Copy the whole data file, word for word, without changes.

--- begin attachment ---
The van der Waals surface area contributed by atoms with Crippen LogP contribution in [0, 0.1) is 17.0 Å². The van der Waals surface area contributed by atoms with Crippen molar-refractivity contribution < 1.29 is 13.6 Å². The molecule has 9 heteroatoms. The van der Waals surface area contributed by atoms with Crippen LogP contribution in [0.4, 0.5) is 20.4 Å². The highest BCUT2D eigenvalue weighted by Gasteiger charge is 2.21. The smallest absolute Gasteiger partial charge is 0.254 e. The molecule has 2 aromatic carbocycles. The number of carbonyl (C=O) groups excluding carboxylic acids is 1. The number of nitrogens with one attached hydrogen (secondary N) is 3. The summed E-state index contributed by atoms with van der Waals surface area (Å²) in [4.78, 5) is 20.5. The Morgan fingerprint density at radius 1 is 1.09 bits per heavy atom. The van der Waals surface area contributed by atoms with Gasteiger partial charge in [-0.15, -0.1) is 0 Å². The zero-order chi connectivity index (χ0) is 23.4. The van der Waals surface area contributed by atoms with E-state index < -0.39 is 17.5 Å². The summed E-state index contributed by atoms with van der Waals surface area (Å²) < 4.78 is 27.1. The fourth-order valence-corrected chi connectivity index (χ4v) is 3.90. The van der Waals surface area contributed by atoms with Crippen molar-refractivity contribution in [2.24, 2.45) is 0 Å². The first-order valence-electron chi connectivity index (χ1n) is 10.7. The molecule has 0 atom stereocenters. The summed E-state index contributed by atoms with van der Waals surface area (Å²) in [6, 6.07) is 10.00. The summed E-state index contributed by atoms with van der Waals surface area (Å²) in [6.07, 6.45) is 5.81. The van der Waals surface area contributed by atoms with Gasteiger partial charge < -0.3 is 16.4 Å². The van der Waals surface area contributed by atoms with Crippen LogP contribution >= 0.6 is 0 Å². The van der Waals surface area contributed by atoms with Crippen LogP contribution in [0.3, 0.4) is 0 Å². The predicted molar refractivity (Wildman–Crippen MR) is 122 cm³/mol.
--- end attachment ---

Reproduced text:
The van der Waals surface area contributed by atoms with Crippen LogP contribution in [0, 0.1) is 17.0 Å². The van der Waals surface area contributed by atoms with Crippen molar-refractivity contribution < 1.29 is 13.6 Å². The molecule has 9 heteroatoms. The van der Waals surface area contributed by atoms with Crippen LogP contribution in [0.4, 0.5) is 20.4 Å². The highest BCUT2D eigenvalue weighted by Gasteiger charge is 2.21. The smallest absolute Gasteiger partial charge is 0.254 e. The molecule has 2 aromatic carbocycles. The number of carbonyl (C=O) groups excluding carboxylic acids is 1. The number of nitrogens with one attached hydrogen (secondary N) is 3. The summed E-state index contributed by atoms with van der Waals surface area (Å²) in [4.78, 5) is 20.5. The Morgan fingerprint density at radius 1 is 1.09 bits per heavy atom. The van der Waals surface area contributed by atoms with Gasteiger partial charge in [-0.15, -0.1) is 0 Å². The zero-order chi connectivity index (χ0) is 23.4. The van der Waals surface area contributed by atoms with E-state index < -0.39 is 17.5 Å². The summed E-state index contributed by atoms with van der Waals surface area (Å²) < 4.78 is 27.1. The fourth-order valence-corrected chi connectivity index (χ4v) is 3.90. The van der Waals surface area contributed by atoms with Crippen molar-refractivity contribution in [2.24, 2.45) is 0 Å². The first-order valence-electron chi connectivity index (χ1n) is 10.7. The molecule has 0 atom stereocenters. The summed E-state index contributed by atoms with van der Waals surface area (Å²) in [6, 6.07) is 10.00. The summed E-state index contributed by atoms with van der Waals surface area (Å²) in [6.07, 6.45) is 5.81. The van der Waals surface area contributed by atoms with Gasteiger partial charge < -0.3 is 16.4 Å². The van der Waals surface area contributed by atoms with Crippen LogP contribution >= 0.6 is 0 Å². The van der Waals surface area contributed by atoms with Crippen LogP contribution in [0.3, 0.4) is 0 Å². The predicted molar refractivity (Wildman–Crippen MR) is 122 cm³/mol.